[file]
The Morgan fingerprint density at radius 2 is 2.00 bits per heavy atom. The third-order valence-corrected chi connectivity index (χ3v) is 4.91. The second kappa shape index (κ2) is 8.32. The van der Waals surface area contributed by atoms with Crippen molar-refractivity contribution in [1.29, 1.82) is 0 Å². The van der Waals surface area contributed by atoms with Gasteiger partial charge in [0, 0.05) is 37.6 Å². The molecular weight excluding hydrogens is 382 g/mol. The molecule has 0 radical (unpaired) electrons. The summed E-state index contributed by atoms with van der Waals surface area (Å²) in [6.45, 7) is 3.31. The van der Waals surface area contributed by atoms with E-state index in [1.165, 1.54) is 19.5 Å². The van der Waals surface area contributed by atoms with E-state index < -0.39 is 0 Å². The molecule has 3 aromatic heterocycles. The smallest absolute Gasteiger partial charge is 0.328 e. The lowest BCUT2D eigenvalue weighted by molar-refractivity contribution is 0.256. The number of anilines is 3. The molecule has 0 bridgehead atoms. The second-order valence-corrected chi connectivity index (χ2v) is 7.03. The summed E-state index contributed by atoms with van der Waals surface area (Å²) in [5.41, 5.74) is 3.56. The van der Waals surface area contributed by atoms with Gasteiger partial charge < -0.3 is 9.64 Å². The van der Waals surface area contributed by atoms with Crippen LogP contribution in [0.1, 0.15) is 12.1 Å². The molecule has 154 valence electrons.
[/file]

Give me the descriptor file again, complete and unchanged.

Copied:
The Morgan fingerprint density at radius 2 is 2.00 bits per heavy atom. The third-order valence-corrected chi connectivity index (χ3v) is 4.91. The second kappa shape index (κ2) is 8.32. The van der Waals surface area contributed by atoms with Crippen molar-refractivity contribution in [1.29, 1.82) is 0 Å². The van der Waals surface area contributed by atoms with Gasteiger partial charge in [0, 0.05) is 37.6 Å². The molecular weight excluding hydrogens is 382 g/mol. The molecule has 0 radical (unpaired) electrons. The summed E-state index contributed by atoms with van der Waals surface area (Å²) in [6.45, 7) is 3.31. The van der Waals surface area contributed by atoms with E-state index in [1.165, 1.54) is 19.5 Å². The van der Waals surface area contributed by atoms with E-state index < -0.39 is 0 Å². The molecule has 3 aromatic heterocycles. The smallest absolute Gasteiger partial charge is 0.328 e. The lowest BCUT2D eigenvalue weighted by molar-refractivity contribution is 0.256. The number of anilines is 3. The molecule has 0 bridgehead atoms. The second-order valence-corrected chi connectivity index (χ2v) is 7.03. The summed E-state index contributed by atoms with van der Waals surface area (Å²) in [5.41, 5.74) is 3.56. The van der Waals surface area contributed by atoms with Gasteiger partial charge < -0.3 is 9.64 Å². The van der Waals surface area contributed by atoms with Crippen LogP contribution in [0.1, 0.15) is 12.1 Å². The molecule has 154 valence electrons.